1 Kurkan, Gurgan, or Jorjan, lies on the south-east of the Caspian.

* Pule-murghub—perhaps the name of a village. 3 At Herat.

4 About 60 miles west from Balkh. * Karakueluk.

« East of the Sind. 7 Siwistan.

8 This transaction, and the one which follows it, have been already mentioned in the Memoirs. Bost, or Bist, is the Kila Beast of Mr Elphinstone's map, on the left bank of the Helmend, below its junction with the Arghand-ab. This expedition of Sultan Hussain Mirza was against Zemin Dawer, which is higher up on the opposite bank of the Helmend, and river of Siahbend.

accomplished nothing worthy of his dignity in these two or three enterprizes, and returned baffled. At another time, he engaged and defeated in the Auleng-Nishin his son Badia-ez-zeman Mirza, who had advanced, accompanied by Shah Shuja Beg, the. son of Zulnun Beg. On this occasion a singular coincidence occurred. Sultan Hussain Mirza, having divided his army, had sent the main body towards Asterabad. On the very day of the battle, the army that had been dispatched against Asterabad returned and joined him: and the very same day, Sultan Masaud Mirza, from whom Hissar had been wrested by Baiesangher Mirza, made his appearance from another quarter, and also joined Sultan Hussain Mirza.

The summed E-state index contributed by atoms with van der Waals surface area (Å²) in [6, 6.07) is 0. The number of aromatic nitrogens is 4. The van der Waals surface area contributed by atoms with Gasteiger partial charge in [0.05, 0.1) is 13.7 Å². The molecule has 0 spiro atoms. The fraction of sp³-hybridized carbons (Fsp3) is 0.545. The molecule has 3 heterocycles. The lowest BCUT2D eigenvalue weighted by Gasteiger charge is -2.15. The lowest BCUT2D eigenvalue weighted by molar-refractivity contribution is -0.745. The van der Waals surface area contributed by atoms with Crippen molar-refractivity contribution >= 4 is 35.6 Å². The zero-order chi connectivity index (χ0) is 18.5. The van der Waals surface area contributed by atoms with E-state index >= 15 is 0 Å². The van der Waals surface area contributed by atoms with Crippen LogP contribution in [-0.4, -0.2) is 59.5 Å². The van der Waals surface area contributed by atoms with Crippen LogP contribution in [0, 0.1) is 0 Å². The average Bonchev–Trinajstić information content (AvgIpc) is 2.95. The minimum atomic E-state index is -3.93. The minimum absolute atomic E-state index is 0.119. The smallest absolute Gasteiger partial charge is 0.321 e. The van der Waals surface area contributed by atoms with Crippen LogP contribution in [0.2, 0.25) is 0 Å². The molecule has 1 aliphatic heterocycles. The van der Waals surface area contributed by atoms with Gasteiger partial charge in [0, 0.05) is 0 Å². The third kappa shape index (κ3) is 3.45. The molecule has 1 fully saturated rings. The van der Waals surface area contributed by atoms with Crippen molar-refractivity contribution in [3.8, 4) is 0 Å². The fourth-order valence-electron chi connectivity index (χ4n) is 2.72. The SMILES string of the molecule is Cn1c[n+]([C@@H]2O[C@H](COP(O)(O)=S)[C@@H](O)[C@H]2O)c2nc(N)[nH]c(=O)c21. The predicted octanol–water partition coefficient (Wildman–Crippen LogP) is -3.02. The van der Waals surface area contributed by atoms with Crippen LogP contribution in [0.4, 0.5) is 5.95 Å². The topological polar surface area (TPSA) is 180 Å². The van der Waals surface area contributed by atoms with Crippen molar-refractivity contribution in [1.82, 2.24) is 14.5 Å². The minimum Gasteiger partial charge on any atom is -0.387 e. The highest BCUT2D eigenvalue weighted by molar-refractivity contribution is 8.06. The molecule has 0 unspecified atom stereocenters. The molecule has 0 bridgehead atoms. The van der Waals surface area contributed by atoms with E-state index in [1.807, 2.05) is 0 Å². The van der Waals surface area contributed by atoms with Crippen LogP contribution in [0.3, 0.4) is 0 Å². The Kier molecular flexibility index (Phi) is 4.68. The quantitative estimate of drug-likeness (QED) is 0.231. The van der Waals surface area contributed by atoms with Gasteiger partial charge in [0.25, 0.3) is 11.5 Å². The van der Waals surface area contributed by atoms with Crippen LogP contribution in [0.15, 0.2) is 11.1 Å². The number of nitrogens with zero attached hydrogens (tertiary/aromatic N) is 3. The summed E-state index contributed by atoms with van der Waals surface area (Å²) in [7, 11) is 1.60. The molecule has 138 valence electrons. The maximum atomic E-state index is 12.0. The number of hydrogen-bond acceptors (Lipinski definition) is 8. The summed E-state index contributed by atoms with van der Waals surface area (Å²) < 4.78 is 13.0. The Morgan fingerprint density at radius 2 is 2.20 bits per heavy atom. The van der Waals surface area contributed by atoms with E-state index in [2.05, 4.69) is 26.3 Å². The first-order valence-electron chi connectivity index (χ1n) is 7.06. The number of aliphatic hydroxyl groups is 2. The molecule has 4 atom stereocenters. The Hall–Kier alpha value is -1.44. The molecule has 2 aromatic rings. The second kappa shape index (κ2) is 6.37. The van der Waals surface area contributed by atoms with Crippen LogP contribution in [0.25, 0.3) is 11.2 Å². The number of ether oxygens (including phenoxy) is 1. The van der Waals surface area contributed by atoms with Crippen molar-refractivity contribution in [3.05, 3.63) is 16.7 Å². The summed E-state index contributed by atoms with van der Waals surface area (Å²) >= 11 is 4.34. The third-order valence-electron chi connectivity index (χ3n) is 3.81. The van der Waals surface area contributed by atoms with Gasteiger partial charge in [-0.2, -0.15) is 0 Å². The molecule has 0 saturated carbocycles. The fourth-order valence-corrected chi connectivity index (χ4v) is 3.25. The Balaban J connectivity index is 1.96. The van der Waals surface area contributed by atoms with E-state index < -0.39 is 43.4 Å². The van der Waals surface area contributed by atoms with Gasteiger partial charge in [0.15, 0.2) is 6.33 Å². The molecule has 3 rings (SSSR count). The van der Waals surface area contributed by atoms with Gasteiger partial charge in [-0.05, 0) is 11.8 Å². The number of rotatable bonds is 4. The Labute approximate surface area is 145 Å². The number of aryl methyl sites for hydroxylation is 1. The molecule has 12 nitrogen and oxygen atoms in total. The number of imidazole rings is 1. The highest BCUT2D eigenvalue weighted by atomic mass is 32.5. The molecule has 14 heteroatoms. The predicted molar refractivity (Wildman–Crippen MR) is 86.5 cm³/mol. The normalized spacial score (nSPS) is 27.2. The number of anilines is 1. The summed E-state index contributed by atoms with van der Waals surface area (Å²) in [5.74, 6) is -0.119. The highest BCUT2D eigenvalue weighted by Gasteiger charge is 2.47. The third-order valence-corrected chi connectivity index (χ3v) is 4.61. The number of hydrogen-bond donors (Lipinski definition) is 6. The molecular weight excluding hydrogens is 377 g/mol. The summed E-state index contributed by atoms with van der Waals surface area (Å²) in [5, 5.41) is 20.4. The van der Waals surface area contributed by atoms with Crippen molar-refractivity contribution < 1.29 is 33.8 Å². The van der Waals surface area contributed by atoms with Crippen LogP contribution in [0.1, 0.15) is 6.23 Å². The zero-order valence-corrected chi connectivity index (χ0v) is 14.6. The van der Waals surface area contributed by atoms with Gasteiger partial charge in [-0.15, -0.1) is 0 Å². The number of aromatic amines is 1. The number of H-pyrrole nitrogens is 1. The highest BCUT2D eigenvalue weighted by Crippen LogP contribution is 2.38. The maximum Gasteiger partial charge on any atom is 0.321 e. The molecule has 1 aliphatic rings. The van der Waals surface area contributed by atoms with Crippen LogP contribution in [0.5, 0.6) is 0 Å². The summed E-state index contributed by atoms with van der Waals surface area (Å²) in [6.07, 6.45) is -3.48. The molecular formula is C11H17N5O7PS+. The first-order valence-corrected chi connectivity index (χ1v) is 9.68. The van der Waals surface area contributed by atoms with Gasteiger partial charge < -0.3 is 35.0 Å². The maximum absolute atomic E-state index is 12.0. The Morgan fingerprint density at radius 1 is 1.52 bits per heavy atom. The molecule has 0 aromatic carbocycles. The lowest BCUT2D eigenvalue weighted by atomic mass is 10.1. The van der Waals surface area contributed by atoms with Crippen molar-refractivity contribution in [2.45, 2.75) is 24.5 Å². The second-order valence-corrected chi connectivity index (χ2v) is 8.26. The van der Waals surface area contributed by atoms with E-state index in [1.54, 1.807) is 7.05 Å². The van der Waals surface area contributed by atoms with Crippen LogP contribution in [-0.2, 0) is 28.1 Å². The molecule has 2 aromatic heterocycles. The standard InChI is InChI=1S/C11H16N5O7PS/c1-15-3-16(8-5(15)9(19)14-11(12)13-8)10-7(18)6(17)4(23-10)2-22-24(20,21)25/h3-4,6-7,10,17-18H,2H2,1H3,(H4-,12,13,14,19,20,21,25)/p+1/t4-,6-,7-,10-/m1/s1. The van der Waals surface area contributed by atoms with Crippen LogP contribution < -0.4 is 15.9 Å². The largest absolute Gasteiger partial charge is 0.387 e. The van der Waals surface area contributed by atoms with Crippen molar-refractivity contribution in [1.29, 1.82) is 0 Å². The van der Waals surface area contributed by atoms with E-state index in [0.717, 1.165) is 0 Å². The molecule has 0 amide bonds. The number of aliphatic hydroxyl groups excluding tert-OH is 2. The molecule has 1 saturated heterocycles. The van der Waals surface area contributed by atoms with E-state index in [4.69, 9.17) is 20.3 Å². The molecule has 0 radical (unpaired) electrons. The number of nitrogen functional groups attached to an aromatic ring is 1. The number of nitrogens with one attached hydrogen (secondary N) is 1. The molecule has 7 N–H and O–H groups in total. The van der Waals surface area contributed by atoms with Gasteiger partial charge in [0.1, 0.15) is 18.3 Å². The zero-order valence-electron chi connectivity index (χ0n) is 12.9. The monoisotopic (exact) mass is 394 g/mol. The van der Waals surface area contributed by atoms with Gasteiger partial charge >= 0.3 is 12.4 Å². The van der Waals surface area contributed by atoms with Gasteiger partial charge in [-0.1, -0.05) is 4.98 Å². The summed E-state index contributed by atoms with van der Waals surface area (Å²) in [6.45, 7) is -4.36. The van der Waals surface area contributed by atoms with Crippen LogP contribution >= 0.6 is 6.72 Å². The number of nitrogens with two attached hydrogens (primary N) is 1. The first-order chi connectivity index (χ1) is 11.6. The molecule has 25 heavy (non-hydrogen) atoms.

His kingdom was that of Khorasan, which on the east has Balkh, on the west Bos- His domitam and Damghan, on the north Khwarizm, and on the south Khandahar and Sistan. n,on*' After the fine city of Heri fell into his hands, his whole time was devoted, night and day, to revelry and enjoyment; and there was not one of his servants or dependents, who, in like manner, did not give himself up to pleasure and riot. The cares of ambition and the necessary toils of military discipline were consequently neglected. Hence, down to the time of his death, his dominions and servants went on diminishing, without getting any corresponding increase.

He had fourteen sons and eleven daughters who lived. The eldest of his sons was His (*ilBadia-ez-zeman Mirza, whose mother was the daughter of Senjer Mirza of Merv. Badia-ez

Another was Shah Gherib Mirza. Although his form was not prepossessing, he "man had a fine genius; and though his constitution was feeble, he had a powerful style. Gh ^ He assumed the poetical name of Ghurbi, and composed a diwan. He wrote verses Mirza. both in Persic and Turki. The following is his:—

I had a passing glance of a fairy face, and became inflamed to madness with her love;
What is her name, where her abode, 1 know not.

Sultan Hussain Mirza gave Shah Gherib the government of Heri for some time. He
departed in his father's lifetime, leaving no son nor daughter.